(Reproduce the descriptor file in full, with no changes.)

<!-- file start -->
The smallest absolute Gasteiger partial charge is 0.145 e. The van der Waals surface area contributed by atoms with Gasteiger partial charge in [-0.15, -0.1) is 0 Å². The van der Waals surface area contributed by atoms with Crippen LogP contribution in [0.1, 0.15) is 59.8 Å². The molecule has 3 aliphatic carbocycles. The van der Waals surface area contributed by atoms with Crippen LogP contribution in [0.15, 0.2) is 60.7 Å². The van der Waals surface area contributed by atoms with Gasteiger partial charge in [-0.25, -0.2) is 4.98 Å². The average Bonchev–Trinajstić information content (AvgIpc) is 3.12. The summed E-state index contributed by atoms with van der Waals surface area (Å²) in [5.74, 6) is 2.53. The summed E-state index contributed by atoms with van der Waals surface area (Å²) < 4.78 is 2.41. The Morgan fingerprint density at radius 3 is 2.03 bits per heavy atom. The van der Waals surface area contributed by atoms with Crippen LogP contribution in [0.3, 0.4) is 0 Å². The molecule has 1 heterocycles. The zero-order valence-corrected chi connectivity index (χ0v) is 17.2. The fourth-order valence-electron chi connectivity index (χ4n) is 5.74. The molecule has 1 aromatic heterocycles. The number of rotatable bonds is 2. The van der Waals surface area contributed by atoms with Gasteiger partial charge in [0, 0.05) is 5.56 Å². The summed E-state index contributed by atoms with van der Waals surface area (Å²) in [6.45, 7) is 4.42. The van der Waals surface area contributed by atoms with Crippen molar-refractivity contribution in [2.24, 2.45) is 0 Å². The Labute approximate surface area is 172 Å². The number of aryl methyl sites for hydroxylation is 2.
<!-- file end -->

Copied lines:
The smallest absolute Gasteiger partial charge is 0.145 e. The van der Waals surface area contributed by atoms with Gasteiger partial charge in [-0.15, -0.1) is 0 Å². The van der Waals surface area contributed by atoms with Crippen LogP contribution in [0.1, 0.15) is 59.8 Å². The molecule has 3 aliphatic carbocycles. The van der Waals surface area contributed by atoms with Crippen LogP contribution in [0.15, 0.2) is 60.7 Å². The van der Waals surface area contributed by atoms with Gasteiger partial charge in [-0.25, -0.2) is 4.98 Å². The average Bonchev–Trinajstić information content (AvgIpc) is 3.12. The summed E-state index contributed by atoms with van der Waals surface area (Å²) in [5.74, 6) is 2.53. The summed E-state index contributed by atoms with van der Waals surface area (Å²) < 4.78 is 2.41. The Morgan fingerprint density at radius 3 is 2.03 bits per heavy atom. The van der Waals surface area contributed by atoms with Crippen LogP contribution in [0.3, 0.4) is 0 Å². The molecule has 1 heterocycles. The zero-order valence-corrected chi connectivity index (χ0v) is 17.2. The fourth-order valence-electron chi connectivity index (χ4n) is 5.74. The molecule has 1 aromatic heterocycles. The number of rotatable bonds is 2. The van der Waals surface area contributed by atoms with Gasteiger partial charge in [0, 0.05) is 5.56 Å². The summed E-state index contributed by atoms with van der Waals surface area (Å²) in [6.45, 7) is 4.42. The van der Waals surface area contributed by atoms with Crippen molar-refractivity contribution in [2.24, 2.45) is 0 Å². The Labute approximate surface area is 172 Å². The number of aryl methyl sites for hydroxylation is 2.